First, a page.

• Labour reforms essentially mean taking steps in increasing production, productivity, and employment opportunities in the economy in such a manner that the interests of the workers are not compromised.
  • Labour is in the concurrent list and more than 40 central laws and more than 100 state laws govern the subject.
    • India’s labour laws are archaic, too many, often contradictory, and badly administered.
    • Labour laws remain extremely complicated and there is a need to bring reform by addressing some of the issues like long-term contracts and dispute resolution.
  • The codification of labour laws will remove multiplicity of definitions and authorities leading to ease of compliances without compromising wage security and social security of workers.
  • It simplifies access to numerous provisions of the law by all stakeholders concerned.
  • It would help in increasing women participation in labour force and address gender-biases in wages.
  • It would increase job creation by streamlining labour issues and making hiring easy for industries by developing adequate means to absorb labour in the economy.


Market Economy:

  • In a market economy, there is a marked inequality between capital and labour, more so in a country like India with pre-existing inequalities in the society.
  • The inequality results in a lower bargaining power for the labourer class and enables the factory owners to “make the rules” for the labourers. The author refers to this as a form of “private government”, wherein there is unilateral term-setting in the workplace.
  • The recent rise of the platform or gig economy has led to the rise of casualization and precarious employment which further limits labour unionism and deepens the inequality of power.
  • There have been rapid changes in the nature of work which are rendering old concepts of jobs and employments obsolete.

Labour laws:

  • Labour laws aim to mitigate the supposed imbalance of power between capital and labour.
  • In India, there have been a detailed set of laws, covering different aspects of the workplace. These are enforced by the State agencies.
  • India’s labour law structure has been criticised on multiple counts.
    • The labour bureaucracy as envisaged by the labour laws of India is prone to corruption.
  • The adjudicatory mechanisms are inefficient. The judiciary has not been able to ensure the protection of the rights of the labour class.
  • The labour laws predominantly cater to the formal workforce with very less provisions in place for the contract labour or informal employment which account for a majority of the workforce.

Way forward:

There is a need for a nuanced debate on the future of labour rights guided by B.R. Ambedkar’s insights, the constitutional guarantee against forced labour, and an understanding of force and freedom that takes into account differences in power.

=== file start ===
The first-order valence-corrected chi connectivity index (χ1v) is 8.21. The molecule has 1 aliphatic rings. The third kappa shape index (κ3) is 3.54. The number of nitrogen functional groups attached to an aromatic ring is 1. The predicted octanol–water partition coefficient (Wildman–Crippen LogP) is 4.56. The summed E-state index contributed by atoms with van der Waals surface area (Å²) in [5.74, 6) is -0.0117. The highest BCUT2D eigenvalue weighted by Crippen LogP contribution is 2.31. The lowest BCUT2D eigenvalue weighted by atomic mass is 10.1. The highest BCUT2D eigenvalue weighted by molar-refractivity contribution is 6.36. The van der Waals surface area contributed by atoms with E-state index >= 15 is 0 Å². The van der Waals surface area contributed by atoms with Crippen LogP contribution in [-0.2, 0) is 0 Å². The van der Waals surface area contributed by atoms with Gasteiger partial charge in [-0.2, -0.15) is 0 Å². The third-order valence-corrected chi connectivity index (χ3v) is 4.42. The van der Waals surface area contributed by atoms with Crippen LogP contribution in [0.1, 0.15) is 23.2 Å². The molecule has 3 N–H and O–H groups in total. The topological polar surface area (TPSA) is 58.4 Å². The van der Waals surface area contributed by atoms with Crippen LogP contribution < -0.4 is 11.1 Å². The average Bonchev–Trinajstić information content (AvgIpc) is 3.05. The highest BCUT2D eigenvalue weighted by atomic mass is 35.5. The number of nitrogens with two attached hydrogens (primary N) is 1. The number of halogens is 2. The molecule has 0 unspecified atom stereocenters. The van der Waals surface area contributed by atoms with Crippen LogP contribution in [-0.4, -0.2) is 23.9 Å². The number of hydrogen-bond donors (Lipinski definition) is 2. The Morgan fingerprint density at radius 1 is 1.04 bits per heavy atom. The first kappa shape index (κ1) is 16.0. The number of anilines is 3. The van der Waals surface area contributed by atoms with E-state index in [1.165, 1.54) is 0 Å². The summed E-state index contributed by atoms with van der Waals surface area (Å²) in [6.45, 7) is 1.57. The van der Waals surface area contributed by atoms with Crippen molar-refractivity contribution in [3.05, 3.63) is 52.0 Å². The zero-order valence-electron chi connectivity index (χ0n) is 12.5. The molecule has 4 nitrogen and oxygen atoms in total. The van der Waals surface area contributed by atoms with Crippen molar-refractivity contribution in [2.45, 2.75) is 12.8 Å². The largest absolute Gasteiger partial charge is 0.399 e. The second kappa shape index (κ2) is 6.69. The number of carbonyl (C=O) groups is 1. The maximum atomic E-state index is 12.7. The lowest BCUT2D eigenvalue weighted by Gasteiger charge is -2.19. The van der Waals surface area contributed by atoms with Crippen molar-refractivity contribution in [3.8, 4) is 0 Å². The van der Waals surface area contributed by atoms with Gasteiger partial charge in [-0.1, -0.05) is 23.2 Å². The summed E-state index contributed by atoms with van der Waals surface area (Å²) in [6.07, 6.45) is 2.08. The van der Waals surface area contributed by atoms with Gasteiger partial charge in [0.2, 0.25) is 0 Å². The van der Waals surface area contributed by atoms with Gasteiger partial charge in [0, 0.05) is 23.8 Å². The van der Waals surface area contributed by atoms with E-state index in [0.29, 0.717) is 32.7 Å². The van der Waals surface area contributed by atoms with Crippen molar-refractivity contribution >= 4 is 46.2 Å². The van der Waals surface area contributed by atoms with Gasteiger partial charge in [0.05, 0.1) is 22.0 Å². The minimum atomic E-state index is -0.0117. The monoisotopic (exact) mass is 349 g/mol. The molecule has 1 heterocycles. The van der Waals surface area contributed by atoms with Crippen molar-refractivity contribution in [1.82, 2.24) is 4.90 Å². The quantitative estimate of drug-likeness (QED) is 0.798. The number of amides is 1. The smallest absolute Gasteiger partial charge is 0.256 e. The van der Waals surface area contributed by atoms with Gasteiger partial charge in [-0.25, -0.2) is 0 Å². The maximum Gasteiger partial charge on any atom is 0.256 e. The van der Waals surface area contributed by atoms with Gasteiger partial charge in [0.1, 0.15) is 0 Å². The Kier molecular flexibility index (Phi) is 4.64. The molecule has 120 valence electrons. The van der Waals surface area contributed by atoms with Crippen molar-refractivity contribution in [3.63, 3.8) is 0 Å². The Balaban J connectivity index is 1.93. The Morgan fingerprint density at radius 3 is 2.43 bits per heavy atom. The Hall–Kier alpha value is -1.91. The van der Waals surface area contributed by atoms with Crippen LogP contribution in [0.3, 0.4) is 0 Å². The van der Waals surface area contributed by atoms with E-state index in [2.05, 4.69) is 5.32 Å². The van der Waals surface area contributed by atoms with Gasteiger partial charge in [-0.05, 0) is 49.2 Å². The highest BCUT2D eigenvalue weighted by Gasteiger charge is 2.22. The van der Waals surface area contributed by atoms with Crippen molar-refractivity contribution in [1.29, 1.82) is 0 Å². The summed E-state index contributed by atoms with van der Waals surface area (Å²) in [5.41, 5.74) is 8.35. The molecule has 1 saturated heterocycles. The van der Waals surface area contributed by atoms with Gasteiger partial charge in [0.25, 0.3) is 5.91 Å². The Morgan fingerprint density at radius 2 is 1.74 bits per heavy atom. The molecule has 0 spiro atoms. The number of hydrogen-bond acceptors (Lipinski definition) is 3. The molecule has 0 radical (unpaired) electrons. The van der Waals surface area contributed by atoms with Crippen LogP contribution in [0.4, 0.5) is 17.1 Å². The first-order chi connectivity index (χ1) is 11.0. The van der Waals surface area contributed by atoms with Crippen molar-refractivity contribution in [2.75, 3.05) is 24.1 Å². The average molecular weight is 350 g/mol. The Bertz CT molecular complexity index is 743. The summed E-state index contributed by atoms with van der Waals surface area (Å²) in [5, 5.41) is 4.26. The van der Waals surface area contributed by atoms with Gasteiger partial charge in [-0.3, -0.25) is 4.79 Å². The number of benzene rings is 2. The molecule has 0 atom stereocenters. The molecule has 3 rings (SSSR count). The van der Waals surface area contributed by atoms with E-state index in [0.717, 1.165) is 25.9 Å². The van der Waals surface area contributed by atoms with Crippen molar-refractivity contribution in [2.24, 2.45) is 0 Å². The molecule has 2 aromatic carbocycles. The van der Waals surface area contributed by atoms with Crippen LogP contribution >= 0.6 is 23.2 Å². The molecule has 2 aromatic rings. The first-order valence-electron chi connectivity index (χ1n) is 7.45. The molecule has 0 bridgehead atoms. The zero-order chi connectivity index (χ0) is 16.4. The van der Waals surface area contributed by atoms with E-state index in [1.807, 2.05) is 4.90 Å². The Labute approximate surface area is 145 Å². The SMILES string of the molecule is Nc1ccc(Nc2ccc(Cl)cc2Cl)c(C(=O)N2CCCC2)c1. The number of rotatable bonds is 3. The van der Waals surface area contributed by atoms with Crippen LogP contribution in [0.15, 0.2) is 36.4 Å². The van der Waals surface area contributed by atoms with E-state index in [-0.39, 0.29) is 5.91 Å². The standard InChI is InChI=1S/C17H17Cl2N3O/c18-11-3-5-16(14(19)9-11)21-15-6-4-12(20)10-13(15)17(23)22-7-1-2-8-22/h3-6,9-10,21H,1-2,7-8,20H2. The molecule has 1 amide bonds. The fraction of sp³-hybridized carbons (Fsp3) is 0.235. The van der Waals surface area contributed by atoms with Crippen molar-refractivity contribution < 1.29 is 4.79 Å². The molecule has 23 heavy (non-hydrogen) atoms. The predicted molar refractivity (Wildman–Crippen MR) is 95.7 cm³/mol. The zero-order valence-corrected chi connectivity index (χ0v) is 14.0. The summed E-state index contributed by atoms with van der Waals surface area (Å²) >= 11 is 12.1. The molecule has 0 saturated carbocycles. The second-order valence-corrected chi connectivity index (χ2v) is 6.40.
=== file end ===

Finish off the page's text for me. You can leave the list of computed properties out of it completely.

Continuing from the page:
The need for a second chamber

Syllabus Linkages: General Studies- II: Governance, Constitution, Polity, Social Justice and International relations.

Sub-Topics: Parliament and State legislatures—structure, functioning, conduct of business, powers & privileges and issues arising out of these.

Context: The Rajya Sabha came into being on April 3, 1952 and held its first session on May 13 the same year. How and why Rajya sabha become the most integral part of Indian Polity?


  • The central legislature that came into being under the Government of India Act, 1919, was bicameral with a Council of States comprising 60 members and a Legislative Assembly comprising 145 members. The membership and voting norms for the Council of States were very restrictive.
  • The Government of India Act, 1935 proposed an elaborate and improved version of the second chamber, but this never materialised.
  • The Constituent Assembly, which was formed in 1947, after adoption of the Constitution, became the Provisional Parliament and made laws till 1952.
  • The Rajya Sabha came into being in 1952.

Constituent Assembly debates:

  • The proposal for the Rajya Sabha as a second chamber was subjected to serious argumentation in the Constituent Assembly.

Why there were so many oppositions?

Upper House was not essential and it was just a creation of imperialism in India.

The second house could stall the parliamentary process of law making and prove to be a “clog in the wheel of progress” of the nation.

  • There was opposition to parity of powers in law-making for the Upper House which had only indirectly elected members as against the lower house which had representatives directly elected by the people based on universal adult suffrage.

Why Rajya Sabha is necessary?

  • The second house would help check hasty legislation by allowing for a second thought on important issues.
  • It would lend voice to the constituent units in the legislative scheme of things.
  • It would allow intellectuals and experienced people to enter the legislature who would otherwise not be able to handle the hustle and bustle of direct elections.

Importance of Rajya Sabha:


  • Bicameralism is a principle that requires the consent of two differently constituted chambers of Parliament for making or changing laws.
  • The principle of bicameralism came into operation in 1787 with the adoption of the U.S. Constitution and its appeal has grown in strength over time. At present, 79 parliaments of the world (41% of the total number) are bicameral.

Checks parliamentary tyranny:

  • The second chamber enables a second and reflective expression of representative opinion besides helping impede any instances of parliamentary tyranny.
  • Parliament is not only a legislative body but also a deliberative one which enables the members to debate major issues of public importance and the second house has an important role as a deliberative body.
  • The lower house elected directly by the people is susceptible to passions of the moment and electoral considerations. The second chamber, whose members are expected to be sober, wise and well-informed with domain knowledge, can check parliamentary tyranny.


  • Federalism has been in vogue since ancient times when some states got together to confer the power of law-making on a central authority. But modern federalism is entirely different given the complexity of geographical, regional, social and economic diversities marking the constituent units of a federation or a union.
  • India has a huge degree of diversity with each unit having its own set of unique features.
  • The federal character of a nation comprising constituent units can be reflected in, and secured by a bicameral legislature.


As can be gleaned from the Constituent Assembly debates and the experiences of other Parliaments, the mandate of the Rajya Sabha is to revise or delay legislation without becoming a clog in the wheel of progress; to represent the interests of the States as a federal chamber; and be a deliberative body holding high-quality debates on important issues.